RoyDaleOne (talk|edits) said:

1 August 2008
http://www.taxalmanac.org/index.php/Discussion:Foreign_Income_Tax_Exclusion_-_Federal_vs._State

Death&Taxes (talk|edits) said:

1 August 2008
Read my last comment in Discussion: NJ non-resident return (living in PA working in NJ). While the Dorrance case is relatively ancient history, Mr. Dorrance's bones and effects were found to be in residence in two states.

Joanmcq (talk|edits) said:

1 August 2008
DZ, have you had clients that moved to NV to avoid tax for a year??? I've been seeing notices right and left, even for small amounts on all sorts of returns. Heck, one of my clients who is 1st on the mortgage is disabled, and his spouse has been paying the mortgage. Has gotten requests for a return for the last three years based solely on the fact that a 1098 was issued in his name. The 1st year they did an SFR based on the mortgage interest; basically quadrupled it and declared that he must have had that much income. Thank god they could file joint this year. What cwm's client wants to do is a big, big target.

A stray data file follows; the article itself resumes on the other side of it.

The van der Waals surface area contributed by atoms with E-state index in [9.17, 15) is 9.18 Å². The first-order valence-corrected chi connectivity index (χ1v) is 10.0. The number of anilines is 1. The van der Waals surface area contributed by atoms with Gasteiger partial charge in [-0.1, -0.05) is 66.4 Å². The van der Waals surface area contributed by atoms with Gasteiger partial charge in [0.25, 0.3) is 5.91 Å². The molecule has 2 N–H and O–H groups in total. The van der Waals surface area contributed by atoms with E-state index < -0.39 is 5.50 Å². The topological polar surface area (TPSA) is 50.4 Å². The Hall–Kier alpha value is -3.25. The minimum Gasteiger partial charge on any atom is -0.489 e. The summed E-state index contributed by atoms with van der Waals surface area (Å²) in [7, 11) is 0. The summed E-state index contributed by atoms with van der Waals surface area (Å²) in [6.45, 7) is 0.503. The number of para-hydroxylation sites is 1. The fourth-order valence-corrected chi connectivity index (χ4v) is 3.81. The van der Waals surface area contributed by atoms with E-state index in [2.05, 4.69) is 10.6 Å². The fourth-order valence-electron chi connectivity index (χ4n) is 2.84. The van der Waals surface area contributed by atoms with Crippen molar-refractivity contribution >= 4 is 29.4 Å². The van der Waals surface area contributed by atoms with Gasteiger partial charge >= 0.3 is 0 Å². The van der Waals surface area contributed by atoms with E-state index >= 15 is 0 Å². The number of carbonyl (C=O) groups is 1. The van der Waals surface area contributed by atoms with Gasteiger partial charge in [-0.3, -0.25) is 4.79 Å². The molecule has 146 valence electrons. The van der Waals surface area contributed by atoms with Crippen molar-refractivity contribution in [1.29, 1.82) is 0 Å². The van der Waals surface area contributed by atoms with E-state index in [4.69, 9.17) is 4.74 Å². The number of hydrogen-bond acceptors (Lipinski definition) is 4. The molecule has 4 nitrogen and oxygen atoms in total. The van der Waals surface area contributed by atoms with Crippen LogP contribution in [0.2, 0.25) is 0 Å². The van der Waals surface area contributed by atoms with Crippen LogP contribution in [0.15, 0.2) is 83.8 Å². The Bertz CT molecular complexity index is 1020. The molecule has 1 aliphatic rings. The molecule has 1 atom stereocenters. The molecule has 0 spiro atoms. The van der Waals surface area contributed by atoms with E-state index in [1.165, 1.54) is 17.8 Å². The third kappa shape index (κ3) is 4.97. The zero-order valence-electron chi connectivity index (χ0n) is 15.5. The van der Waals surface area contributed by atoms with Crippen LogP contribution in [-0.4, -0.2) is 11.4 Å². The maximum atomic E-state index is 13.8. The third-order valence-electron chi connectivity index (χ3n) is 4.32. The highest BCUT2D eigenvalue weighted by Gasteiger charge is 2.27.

DZCPA (talk|edits) said:

1 August 2008
Clients move to no tax states all the time. The federal return is the same for all states. I'm saying, I have not seen any (few) CA individual generated audits. Maybe its different for returns filed by gay taxpayers. I only have a handful of those taxpayers.

Death&Taxes (talk|edits) said:

1 August 2008
As Roy states, read Katiej's posts, or post a message to her directly. I read this to say that the client is not changing his domicile and that the place his heart is would be California.....seems like it is the place to which he will return when all is said and done.

KatieJ (talk|edits) said:

7 August 2008
DZ, it's true that people move to no-tax states all the time, and as long as they move there and stay there, they have no problem with California. The ones that have a problem are those that retain ties in California and return to California after having conveniently received a large amount of income during the period of supposed nonresidence -- such as the stock sale or retirement plan cashout that Cwm's client expects. Believe me, if Cwm's client moves to Nevada, leaving his home in California occupied by a relative, and returns a year later, California will take the position that he remained a resident during his supposed absence. If he cannot document his intention to make his move to Nevada permanent, he'll lose.

Also, the odds of Cwm's client being audited by the FTB are fairly high, especially if the excluded income is substantial. The FTB has a large contingent of auditors who do nothing but residency and income sourcing audits. Some are based in Sacramento and some in district offices around the state, but residency and sourcing issues are their specialty.